WILDLIFE GARDENING IN MAINE


Maine Audubon Society in Enjoying Maine Birds, 
edited by Olin Sewall Pettingill, Jr., recommends 
the following wildlife plantings as being hardy in 
most regions and most soils of Maine.  A tree, as 
opposed to a shrub, grows from a single stem, 
though it may branch out quickly and low down, 
especially when grown in the open.

Trees:				      Height
Siberian Crab Apple			50
(Malus baccata)
European Mountain Ash			45
(Sorbus aucuparia)
Bechtel's Crab Apple			30
(Malus ioensis)
Fleshy Hawthorn				15
(Crataegus succulenta)

Shrubs:
Nannyberry				30
(Viburnum lentago)
Amur Honeysuckle			15
(Lonicera maacki)
Arrow-wood				15
(Viburnum dentatum)
Highbush Cranberry			12
(Viburnum trilobum)
American Elder				12
(Sambucus canadensis)
Highbush Blueberry			10
(Vaccinium corymbosum)
Winterberry				 9
(Ilex verticillata)
Tartarian Honeysucke			 9
(Lonicera tartarica)
Bayberry				 8
(Myrica pensylvanica)
Red Osier Dogwood			 7
(Cornus stolonifera)
Inkberry				 6
(Ilex glabra)
Witherod				 6
(Viburnum cassinoides)
Coralberry				3-6
(Symphoricarpos orbiculatus)
Fragrant Sumac				 3
(Rhus aromatica)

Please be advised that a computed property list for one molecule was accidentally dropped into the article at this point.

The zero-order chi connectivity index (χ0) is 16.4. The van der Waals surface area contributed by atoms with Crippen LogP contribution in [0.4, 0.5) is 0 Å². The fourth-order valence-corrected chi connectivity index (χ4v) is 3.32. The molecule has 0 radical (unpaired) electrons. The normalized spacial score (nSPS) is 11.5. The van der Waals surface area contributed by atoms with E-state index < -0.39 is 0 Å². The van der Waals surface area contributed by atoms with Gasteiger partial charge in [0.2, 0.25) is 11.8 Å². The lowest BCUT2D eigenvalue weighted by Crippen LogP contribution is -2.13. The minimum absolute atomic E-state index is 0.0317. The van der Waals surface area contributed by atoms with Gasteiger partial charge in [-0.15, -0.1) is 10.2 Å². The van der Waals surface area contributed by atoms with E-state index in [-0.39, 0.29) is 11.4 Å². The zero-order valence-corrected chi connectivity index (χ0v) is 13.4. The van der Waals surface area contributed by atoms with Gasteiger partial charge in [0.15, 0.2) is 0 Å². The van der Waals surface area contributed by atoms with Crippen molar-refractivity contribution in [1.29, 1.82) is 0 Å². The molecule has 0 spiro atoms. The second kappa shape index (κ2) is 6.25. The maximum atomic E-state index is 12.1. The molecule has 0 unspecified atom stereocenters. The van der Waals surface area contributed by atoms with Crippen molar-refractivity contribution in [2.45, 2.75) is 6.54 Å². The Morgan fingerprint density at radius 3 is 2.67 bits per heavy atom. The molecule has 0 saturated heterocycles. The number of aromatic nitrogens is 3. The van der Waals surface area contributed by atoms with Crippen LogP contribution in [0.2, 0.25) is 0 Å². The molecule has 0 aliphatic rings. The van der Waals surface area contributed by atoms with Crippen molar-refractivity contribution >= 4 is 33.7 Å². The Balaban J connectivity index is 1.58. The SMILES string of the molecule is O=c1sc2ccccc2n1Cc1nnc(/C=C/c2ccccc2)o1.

Dryland Blueberry			 3
(Vaccinium pallidum)

Vines:
American Bittersweet (Celastrus scandens)
Trumpet Honeysuckle (Lonicera sempervirens)
Virginia Creeper (Parthenocissus quinquefolia)

Ground-covers:
Bearberry (Arcostaphylos uva-ursi)
Bunchberry (Cornus canadensis)
Lowbush Blueberry (Vaccinium angustifolium, 
var. laevifolium)

These specific plantings can be used alone or in conjunction with other recommended plantings, such as Pines (Pinus spp.), Oaks (Quercus spp.), and herbaceous materials. Check with your local garden center, nursery, or landscape designer.

When designing a garden for multiple non-visual 
aesthetic values, keep in mind fragrance 
producers, shade and temperature contrasts, 
screening, wind, and tactile sensation.